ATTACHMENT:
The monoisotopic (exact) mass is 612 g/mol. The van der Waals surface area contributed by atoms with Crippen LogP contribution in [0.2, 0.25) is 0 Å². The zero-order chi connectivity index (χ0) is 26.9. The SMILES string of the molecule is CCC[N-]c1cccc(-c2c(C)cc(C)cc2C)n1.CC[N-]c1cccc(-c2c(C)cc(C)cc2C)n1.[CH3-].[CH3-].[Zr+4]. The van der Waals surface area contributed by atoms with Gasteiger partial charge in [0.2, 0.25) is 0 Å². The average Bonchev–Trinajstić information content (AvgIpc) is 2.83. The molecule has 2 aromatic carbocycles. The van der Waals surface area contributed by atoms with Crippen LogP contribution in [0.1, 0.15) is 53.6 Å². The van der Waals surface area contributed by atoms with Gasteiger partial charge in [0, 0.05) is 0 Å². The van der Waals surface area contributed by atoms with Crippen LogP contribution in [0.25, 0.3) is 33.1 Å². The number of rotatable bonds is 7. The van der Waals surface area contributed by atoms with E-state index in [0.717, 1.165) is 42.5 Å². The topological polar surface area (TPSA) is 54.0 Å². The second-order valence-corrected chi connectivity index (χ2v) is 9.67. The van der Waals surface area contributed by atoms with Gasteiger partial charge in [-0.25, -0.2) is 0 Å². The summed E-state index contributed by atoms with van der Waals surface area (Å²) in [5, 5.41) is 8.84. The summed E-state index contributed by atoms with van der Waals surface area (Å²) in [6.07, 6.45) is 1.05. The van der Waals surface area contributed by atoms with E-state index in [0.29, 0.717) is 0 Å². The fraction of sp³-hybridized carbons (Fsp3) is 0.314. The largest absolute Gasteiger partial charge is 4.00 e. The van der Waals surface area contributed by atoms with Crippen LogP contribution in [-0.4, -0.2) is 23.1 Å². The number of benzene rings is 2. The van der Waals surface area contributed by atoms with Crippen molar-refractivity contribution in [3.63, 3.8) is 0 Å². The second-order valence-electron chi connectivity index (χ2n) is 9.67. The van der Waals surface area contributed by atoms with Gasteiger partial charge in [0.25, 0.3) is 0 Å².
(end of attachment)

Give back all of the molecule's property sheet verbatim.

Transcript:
The monoisotopic (exact) mass is 612 g/mol. The van der Waals surface area contributed by atoms with Crippen LogP contribution in [0.2, 0.25) is 0 Å². The zero-order chi connectivity index (χ0) is 26.9. The SMILES string of the molecule is CCC[N-]c1cccc(-c2c(C)cc(C)cc2C)n1.CC[N-]c1cccc(-c2c(C)cc(C)cc2C)n1.[CH3-].[CH3-].[Zr+4]. The van der Waals surface area contributed by atoms with Gasteiger partial charge in [0.2, 0.25) is 0 Å². The average Bonchev–Trinajstić information content (AvgIpc) is 2.83. The molecule has 2 aromatic carbocycles. The van der Waals surface area contributed by atoms with Crippen LogP contribution in [0.1, 0.15) is 53.6 Å². The van der Waals surface area contributed by atoms with Gasteiger partial charge in [0, 0.05) is 0 Å². The van der Waals surface area contributed by atoms with Crippen LogP contribution in [0.25, 0.3) is 33.1 Å². The number of rotatable bonds is 7. The van der Waals surface area contributed by atoms with E-state index in [0.717, 1.165) is 42.5 Å². The topological polar surface area (TPSA) is 54.0 Å². The second-order valence-corrected chi connectivity index (χ2v) is 9.67. The van der Waals surface area contributed by atoms with Gasteiger partial charge in [-0.25, -0.2) is 0 Å². The summed E-state index contributed by atoms with van der Waals surface area (Å²) in [5, 5.41) is 8.84. The summed E-state index contributed by atoms with van der Waals surface area (Å²) in [6.07, 6.45) is 1.05. The van der Waals surface area contributed by atoms with E-state index in [0.29, 0.717) is 0 Å². The fraction of sp³-hybridized carbons (Fsp3) is 0.314. The largest absolute Gasteiger partial charge is 4.00 e. The van der Waals surface area contributed by atoms with Crippen LogP contribution in [-0.4, -0.2) is 23.1 Å². The number of benzene rings is 2. The van der Waals surface area contributed by atoms with Crippen molar-refractivity contribution in [3.63, 3.8) is 0 Å². The second-order valence-electron chi connectivity index (χ2n) is 9.67. The van der Waals surface area contributed by atoms with Gasteiger partial charge in [0.25, 0.3) is 0 Å².